Sally shares her experience of multiple miscarriages, and the comfort that she found on social media.
People have said that me talking about what happened has inspired them to share their own experience.
I have experienced early miscarriage, missed miscarriage and chemical ones. The first time I knew I needed support so I was very open and told people. With my second miscarriage, I found out the baby had died around seven or eight weeks after attending what should be my 12 week scan. My best friend came with me. The drive home was in total silence, until my friend said: ‘at least you know you can get pregnant.’ I stopped the car. I was so upset, I said I have just been given this horrible news and you are trying to give me a silver lining. I told her there is nothing you can do to make it better. She was very receptive and asked me what I needed.
The other comment I would hear is that ‘it will happen, you can try again.’ That didn’t make me feel better, I wanted that one. On the flip side, I had great support from my partner, family and close friends. You don’t need people to come out with a reason why it happened or some big philosophical statement, just a hug. Tell me you’re sorry.
Even people close to you find it hard to understand. My friend was pregnant at the time and due the same time I would have been. She has now had the baby couple of weeks ago. I said to another friend that I didn’t know when I would be able to come and visit and was told that ‘I need to suck it up because it is not all about you.’ That was so hard to hear, it made me feel an inch tall. As happy as I was for her, my feelings are valid and not wrong. In reality none of my close friends have experienced this sort of loss and they can only truly understand by putting themselves in your shoes. I said until you have gone through an appointment that ends with the words ‘the baby has died’ you can never know truly how it feels.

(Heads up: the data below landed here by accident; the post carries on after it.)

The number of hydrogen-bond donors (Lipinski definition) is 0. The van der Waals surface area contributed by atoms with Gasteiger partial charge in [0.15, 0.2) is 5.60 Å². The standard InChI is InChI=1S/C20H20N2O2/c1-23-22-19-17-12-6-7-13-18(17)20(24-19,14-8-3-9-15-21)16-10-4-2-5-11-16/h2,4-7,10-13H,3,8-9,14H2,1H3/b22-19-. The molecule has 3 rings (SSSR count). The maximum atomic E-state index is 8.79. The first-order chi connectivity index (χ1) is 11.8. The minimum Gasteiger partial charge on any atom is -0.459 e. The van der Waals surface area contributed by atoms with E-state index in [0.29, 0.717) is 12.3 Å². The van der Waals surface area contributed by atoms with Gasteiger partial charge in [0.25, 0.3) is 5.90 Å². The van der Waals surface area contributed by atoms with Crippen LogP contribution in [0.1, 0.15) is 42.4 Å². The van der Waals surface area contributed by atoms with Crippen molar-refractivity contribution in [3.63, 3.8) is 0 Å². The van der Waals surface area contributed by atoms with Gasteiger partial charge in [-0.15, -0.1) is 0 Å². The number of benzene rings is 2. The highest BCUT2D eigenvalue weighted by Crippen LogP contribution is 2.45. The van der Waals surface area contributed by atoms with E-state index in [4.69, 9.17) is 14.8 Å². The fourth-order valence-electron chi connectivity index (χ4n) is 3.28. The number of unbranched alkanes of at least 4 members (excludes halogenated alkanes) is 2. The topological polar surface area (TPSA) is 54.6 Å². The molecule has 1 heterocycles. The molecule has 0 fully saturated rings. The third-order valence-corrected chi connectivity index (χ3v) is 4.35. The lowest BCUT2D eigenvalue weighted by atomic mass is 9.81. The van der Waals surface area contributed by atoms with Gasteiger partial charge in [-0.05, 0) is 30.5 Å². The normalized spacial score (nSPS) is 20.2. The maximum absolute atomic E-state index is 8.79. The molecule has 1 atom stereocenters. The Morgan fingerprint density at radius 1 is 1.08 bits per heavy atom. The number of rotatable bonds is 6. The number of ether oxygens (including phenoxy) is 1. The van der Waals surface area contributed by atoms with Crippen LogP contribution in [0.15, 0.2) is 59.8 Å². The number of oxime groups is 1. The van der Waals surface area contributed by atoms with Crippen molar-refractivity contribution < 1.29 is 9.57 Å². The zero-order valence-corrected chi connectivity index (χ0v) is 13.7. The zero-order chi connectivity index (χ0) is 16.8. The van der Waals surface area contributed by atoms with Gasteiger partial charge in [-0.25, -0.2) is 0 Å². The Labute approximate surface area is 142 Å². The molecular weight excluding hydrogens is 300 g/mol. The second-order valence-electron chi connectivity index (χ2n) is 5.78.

My mum is very supportive but she won’t bring up the topic for fear of upsetting me. One day I told her that bringing it up isn’t upsetting me. It is not like I forget, I want what happened to be acknowledged.
During my Googling, I stumbled across the hashtag for something called ‘Capture Your Grief’. I put it on my Facebook page along with posts about the daily topics, and had a few people message me, saying that I had given people an insight into how I have dealt with it. People have said that me talking about what happened has inspired them to share their own experience.
I received great care at the Women’s Hospital. However, afterwards I was left to my own devices and I do believe that women and couples in general need more information about services to help them cope once they leave hospital. I had to find help all on my own in already difficult circumstances. It was suggested to me that I have a touch of PTSD and potentially post-natal depression, just without the baby. I sought grief counselling and am part of a bereavement group at the Women’s Hospital now.
Social media can provide a good source of comfort. I am a member of a closed group full of people who attend the hospital group. On a day when I can’t sleep I will write a post and within 10 minutes someone will have replied, even if it is 1am in the morning. We may be strangers but we have been brought together by a shared experience. Of course, friends are there for you but they don’t understand. The people on social media do understand, they validate my feelings and show me what I am feeling is normal. We are all part of a club no one wants membership to. But, we provide each other with a safe space. No one will judge.
I am in a far better place than I was. I suffered for a while and felt like such a failure, really let down by my own body.